Unsteady and uneven
Thadeus Gonzalez has released his third studio album titled Opposite Faces. The album comes three years after Silver Inside, which ignited the spark to his solo career as he was quickly contracted to open for big artists such as KISS, Mötley Crüe and Bon Jovi. Gonzalez is famed for his straightforward attitude and interesting spin on hard rock. He captures the attention of millions of fanatics through his experimental sounds, blending genres in the most unimaginable ways possible.
Opposite Faces kicks off with “The Death Of A Good Hustle.” The first half of this track seems to be a sample of a Michael Jackson ’80s hit, brimming with energy and a different kind of melody. It starts with rhythmic drums and mysterious synthesizer sounds before introducing a rocking guitar riff. The chorus alongside the female backing vocals and rock and roll guitar riffs can be extremely catchy, but this track seems to be cut a bit short. Yet despite this, it leaves the audience intrigued enough to keep listening to the rest of the album.
The intense energy carries through the next track, “Ripe,” providing a near-live-concert experience. The electric guitars and smashing drums will have fans wishing they could see Gonzalez perform this live. However, this high and intense energy is quickly disturbed by “Horses Lay Down,” a track that appears to have been misplaced and simply hits the snooze button.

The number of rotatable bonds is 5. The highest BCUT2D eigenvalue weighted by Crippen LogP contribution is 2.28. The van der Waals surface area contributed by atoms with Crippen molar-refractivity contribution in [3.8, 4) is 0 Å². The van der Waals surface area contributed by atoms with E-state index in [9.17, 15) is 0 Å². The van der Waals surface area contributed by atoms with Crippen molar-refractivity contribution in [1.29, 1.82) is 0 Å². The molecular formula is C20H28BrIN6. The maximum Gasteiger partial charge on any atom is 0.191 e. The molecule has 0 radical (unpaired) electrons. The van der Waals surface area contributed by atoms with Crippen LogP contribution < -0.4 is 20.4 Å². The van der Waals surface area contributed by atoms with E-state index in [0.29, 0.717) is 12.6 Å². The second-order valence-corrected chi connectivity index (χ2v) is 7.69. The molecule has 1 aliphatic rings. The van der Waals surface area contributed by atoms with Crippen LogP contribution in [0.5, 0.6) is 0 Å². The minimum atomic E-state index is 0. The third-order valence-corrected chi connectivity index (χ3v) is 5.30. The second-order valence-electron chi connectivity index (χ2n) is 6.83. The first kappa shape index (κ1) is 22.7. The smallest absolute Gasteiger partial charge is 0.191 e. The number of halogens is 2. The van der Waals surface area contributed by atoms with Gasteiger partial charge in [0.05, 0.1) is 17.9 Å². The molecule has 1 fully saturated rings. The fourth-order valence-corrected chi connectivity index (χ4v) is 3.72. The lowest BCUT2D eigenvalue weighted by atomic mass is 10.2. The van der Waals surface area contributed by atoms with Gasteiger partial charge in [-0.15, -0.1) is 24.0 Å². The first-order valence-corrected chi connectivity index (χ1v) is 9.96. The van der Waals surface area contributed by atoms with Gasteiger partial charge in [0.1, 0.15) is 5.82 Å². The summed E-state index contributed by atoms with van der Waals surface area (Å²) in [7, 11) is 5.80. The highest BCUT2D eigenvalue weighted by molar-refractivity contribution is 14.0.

The album launches a huge wave of energy straight from the ’80s as Gonzalez channels all the airhead and metal hair bands in a single song titled “Lightning Hits The Land.” This track will take fanatics for an extremely wild ride and will leave many with crazy-winded ’80s hair as the guitar solo on this track blows listeners away. This track single-handedly saves the entire album, providing the life it needed much sooner.
Thadeus Gonzalez channels his idols such as David Bowie, Stevie Nicks and Def Leppard throughout Opposite Faces. However, most of the tracks seem to be misplaced and do not carry out a steady level of energy. It is as though the rhythm and flow of the music are constantly interrupted, thus leaving listeners the desire to keep that skip button at bay.